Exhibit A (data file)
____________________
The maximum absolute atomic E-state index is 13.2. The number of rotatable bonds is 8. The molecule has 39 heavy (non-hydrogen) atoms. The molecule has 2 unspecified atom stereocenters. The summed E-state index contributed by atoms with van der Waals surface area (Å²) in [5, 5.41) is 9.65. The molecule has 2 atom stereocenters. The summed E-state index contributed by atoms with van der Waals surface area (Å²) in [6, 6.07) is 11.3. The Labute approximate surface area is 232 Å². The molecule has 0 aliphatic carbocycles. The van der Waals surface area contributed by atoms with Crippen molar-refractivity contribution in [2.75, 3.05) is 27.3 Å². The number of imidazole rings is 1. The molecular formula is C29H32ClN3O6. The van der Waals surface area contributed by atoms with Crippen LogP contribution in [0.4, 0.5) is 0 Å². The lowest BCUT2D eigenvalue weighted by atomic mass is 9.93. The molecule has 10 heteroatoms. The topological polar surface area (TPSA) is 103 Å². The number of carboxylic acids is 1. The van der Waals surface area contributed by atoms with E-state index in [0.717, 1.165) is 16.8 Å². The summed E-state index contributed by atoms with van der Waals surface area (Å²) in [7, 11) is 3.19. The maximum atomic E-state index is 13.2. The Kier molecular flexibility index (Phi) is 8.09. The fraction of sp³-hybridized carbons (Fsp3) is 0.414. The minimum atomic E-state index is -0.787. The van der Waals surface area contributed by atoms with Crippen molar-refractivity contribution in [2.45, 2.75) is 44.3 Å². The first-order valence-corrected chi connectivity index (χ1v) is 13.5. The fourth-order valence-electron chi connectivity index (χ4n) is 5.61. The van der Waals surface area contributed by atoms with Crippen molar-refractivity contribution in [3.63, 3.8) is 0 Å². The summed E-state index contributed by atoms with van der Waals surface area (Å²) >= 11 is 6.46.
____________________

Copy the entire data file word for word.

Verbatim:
The maximum absolute atomic E-state index is 13.2. The number of rotatable bonds is 8. The molecule has 39 heavy (non-hydrogen) atoms. The molecule has 2 unspecified atom stereocenters. The summed E-state index contributed by atoms with van der Waals surface area (Å²) in [5, 5.41) is 9.65. The molecule has 2 atom stereocenters. The summed E-state index contributed by atoms with van der Waals surface area (Å²) in [6, 6.07) is 11.3. The Labute approximate surface area is 232 Å². The molecule has 0 aliphatic carbocycles. The van der Waals surface area contributed by atoms with Crippen molar-refractivity contribution in [2.75, 3.05) is 27.3 Å². The number of imidazole rings is 1. The molecular formula is C29H32ClN3O6. The van der Waals surface area contributed by atoms with Crippen LogP contribution in [0.4, 0.5) is 0 Å². The lowest BCUT2D eigenvalue weighted by atomic mass is 9.93. The molecule has 10 heteroatoms. The topological polar surface area (TPSA) is 103 Å². The number of carboxylic acids is 1. The van der Waals surface area contributed by atoms with E-state index in [0.717, 1.165) is 16.8 Å². The summed E-state index contributed by atoms with van der Waals surface area (Å²) in [7, 11) is 3.19. The maximum atomic E-state index is 13.2. The Kier molecular flexibility index (Phi) is 8.09. The fraction of sp³-hybridized carbons (Fsp3) is 0.414. The minimum atomic E-state index is -0.787. The van der Waals surface area contributed by atoms with Crippen molar-refractivity contribution in [2.45, 2.75) is 44.3 Å². The first-order valence-corrected chi connectivity index (χ1v) is 13.5. The fourth-order valence-electron chi connectivity index (χ4n) is 5.61. The van der Waals surface area contributed by atoms with Crippen molar-refractivity contribution in [3.63, 3.8) is 0 Å². The summed E-state index contributed by atoms with van der Waals surface area (Å²) >= 11 is 6.46.